Feed-in tariffs, a policy mechanism designed to accelerate investment in renewable energy technologies, have been used successfully in many countries to increase the amount of electricity being generated from renewable sources.
The UK has actually been fairly slow off the mark on this. Our aim to be 'the greenest government ever' included support for feed-in tariffs.
Indeed, in the Coalition Agreement the preamble to the section on Energy and Climate Change said: 'We need to use a wide range of levers to cut carbon emissions, decarbonise the economy and support the creation of new green jobs and technologies.' It went on to say 'We will establish a full system of feed-in tariffs in electricity,' and 'We will encourage community-owned renewable energy schemes where local people benefit from the power produced.'
So what is happening to the system of feed-in tariffs? And how are the changes going to encourage community-owned renewable energy systems?
Well, the consultation that Chris Huhne's Department for Energy & Climate Change has just started includes introducing a cut-off date for the current solar power scheme only six weeks into the two month consultation period, and a slashing of the feed-in tariff rates for smaller schemes.
The industry has gone into overdrive to install systems under the current regime. But what then?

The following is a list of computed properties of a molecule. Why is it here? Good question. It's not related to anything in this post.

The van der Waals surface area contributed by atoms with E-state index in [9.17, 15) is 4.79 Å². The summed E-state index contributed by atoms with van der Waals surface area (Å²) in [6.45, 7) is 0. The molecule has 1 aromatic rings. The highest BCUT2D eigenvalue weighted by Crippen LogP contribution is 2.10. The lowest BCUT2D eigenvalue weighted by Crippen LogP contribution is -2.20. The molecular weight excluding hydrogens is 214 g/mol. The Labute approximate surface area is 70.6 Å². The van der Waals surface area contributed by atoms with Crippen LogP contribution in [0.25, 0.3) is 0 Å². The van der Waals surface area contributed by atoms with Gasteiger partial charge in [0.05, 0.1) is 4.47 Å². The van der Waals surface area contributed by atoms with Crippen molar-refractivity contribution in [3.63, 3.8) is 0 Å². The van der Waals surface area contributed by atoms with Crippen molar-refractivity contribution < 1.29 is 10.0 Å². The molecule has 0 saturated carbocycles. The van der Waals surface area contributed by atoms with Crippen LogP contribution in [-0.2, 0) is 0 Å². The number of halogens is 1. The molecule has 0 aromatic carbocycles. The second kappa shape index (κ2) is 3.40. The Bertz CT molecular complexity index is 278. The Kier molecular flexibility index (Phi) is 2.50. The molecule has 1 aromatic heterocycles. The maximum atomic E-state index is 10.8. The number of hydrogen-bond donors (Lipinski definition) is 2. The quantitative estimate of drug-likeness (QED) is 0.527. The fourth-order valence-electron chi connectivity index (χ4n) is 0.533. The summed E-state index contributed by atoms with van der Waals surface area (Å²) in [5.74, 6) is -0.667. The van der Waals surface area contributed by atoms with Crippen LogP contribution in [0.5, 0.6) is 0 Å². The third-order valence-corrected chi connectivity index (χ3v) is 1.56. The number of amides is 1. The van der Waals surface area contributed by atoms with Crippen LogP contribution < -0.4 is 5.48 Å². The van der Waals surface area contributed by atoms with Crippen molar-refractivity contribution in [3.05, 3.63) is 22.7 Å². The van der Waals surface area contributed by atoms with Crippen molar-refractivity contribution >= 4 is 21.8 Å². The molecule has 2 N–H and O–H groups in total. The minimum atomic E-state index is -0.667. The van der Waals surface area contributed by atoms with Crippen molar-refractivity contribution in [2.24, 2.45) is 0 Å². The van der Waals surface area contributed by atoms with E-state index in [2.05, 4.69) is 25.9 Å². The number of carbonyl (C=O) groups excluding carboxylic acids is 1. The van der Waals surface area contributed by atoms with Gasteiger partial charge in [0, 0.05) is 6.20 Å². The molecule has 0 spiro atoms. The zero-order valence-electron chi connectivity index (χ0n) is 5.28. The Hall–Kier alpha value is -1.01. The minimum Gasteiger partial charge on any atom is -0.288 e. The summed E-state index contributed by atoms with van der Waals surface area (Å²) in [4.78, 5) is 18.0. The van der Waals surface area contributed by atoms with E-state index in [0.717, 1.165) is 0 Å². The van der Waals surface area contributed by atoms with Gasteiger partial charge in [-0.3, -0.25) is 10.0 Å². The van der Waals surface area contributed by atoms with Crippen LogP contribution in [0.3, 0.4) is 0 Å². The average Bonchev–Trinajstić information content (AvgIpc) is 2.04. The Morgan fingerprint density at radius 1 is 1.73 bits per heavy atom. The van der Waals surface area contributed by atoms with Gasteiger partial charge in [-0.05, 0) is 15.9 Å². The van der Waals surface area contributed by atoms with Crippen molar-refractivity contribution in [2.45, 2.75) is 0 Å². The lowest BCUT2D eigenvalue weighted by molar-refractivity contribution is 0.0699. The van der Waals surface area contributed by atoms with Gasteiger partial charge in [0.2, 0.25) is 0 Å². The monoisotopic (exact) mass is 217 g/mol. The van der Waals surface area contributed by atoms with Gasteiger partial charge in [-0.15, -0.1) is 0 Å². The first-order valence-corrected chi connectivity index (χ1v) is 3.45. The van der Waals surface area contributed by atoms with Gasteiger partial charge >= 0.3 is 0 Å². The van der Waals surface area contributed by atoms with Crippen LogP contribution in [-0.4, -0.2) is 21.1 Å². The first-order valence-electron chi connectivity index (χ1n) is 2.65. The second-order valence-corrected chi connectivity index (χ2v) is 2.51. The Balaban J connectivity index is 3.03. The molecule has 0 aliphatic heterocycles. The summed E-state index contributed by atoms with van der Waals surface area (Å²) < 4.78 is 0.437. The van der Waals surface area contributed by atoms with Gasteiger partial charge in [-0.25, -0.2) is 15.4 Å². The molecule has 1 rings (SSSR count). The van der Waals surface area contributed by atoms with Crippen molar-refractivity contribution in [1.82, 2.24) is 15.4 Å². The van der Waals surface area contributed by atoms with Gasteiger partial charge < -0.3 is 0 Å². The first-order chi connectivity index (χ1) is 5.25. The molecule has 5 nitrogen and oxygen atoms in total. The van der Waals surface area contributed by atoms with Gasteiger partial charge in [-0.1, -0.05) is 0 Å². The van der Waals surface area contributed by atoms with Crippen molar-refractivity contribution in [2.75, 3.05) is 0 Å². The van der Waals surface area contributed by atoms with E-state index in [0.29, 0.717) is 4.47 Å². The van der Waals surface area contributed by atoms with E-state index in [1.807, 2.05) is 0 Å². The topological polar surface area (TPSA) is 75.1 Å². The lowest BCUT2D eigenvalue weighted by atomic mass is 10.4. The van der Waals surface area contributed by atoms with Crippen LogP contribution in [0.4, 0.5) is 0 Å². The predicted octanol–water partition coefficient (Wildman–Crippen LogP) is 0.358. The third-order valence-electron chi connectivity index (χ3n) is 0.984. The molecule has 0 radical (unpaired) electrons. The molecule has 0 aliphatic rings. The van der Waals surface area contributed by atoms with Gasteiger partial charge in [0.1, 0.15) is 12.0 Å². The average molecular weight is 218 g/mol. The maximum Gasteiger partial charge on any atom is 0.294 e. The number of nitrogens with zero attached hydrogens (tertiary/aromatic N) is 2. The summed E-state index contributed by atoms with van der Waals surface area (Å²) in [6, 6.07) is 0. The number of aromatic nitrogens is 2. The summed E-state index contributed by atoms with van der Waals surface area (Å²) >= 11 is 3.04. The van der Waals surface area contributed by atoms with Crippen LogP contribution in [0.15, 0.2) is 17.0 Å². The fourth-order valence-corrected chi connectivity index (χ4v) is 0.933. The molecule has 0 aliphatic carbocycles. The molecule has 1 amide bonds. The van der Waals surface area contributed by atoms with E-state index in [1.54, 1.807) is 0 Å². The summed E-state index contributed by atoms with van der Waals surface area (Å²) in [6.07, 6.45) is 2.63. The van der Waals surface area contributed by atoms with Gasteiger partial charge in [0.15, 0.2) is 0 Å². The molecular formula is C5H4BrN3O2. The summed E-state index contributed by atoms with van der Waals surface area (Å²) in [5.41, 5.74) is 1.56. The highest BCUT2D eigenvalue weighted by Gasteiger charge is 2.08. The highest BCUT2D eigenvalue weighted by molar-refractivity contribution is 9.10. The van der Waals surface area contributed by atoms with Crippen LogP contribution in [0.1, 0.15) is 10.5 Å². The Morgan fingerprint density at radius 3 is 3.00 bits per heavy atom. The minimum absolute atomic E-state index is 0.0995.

The current tariff provides a payback of 10 years or less. The industry knew that this is over-generous and six months ago they were suggesting a cut of about 30% would be appropriate as competition and technology changes were bringing prices down.
But the proposed new rates would provide a payback of nearer 20 years, and only then if one has a near-perfect aspect for the installation. This will dramatically reduce the number of viable sites, and undermine the fledgling industry that has created 20,000, mostly skilled, jobs in the last year or so.
So how does the proposed change, and the way it is being handled, 'support the creation of new green jobs and technologies'?Community-ownership of renewable energy can come in many shapes and sizes, from a large wind or water turbine in a town or village, to photovoltaic panels on the community centre roof. And should 'community' in the wider sense be included, to mean some of those corporate bodies working for the good of their community, like social housing providers and schools?
If so, Chris Huhne's proposals to slash rates for 'multi-installations' will undermine this element of the Agreement too.
Trying to be positive, the consultation does include a very valid point of encouraging investment in energy efficiency before investing in solar power or photovoltaics (PV). And of course, it IS consultation. When the results are analysed and the changes finalised, it may be better than both the industry and many householders fear…
I am naturally an optimist, but that doesn't mean we shouldn't fight to ensure that Chris Huhne's department sees sense.
* Lucy Care is a member of the Lib Dems' Federal Policy Committee and Federal Conference Committee; was a councillor in Derby from 1993 to 2010; and a general election candidate in 2005 and 2010.
John Charlton writes
"I agree with Lucy that the >50% reduction in FiT's for Solar announced by Chris Heune is shooting himself in the foot. I would far rather have seen him outlaw (or severely regulate) the "rent-a-roof" practice by the big companies. FiT's are meant to encourage individuals, small businesses and community schemes, not to swell the profits of the big energy suppliers. I'm glad we got in in time!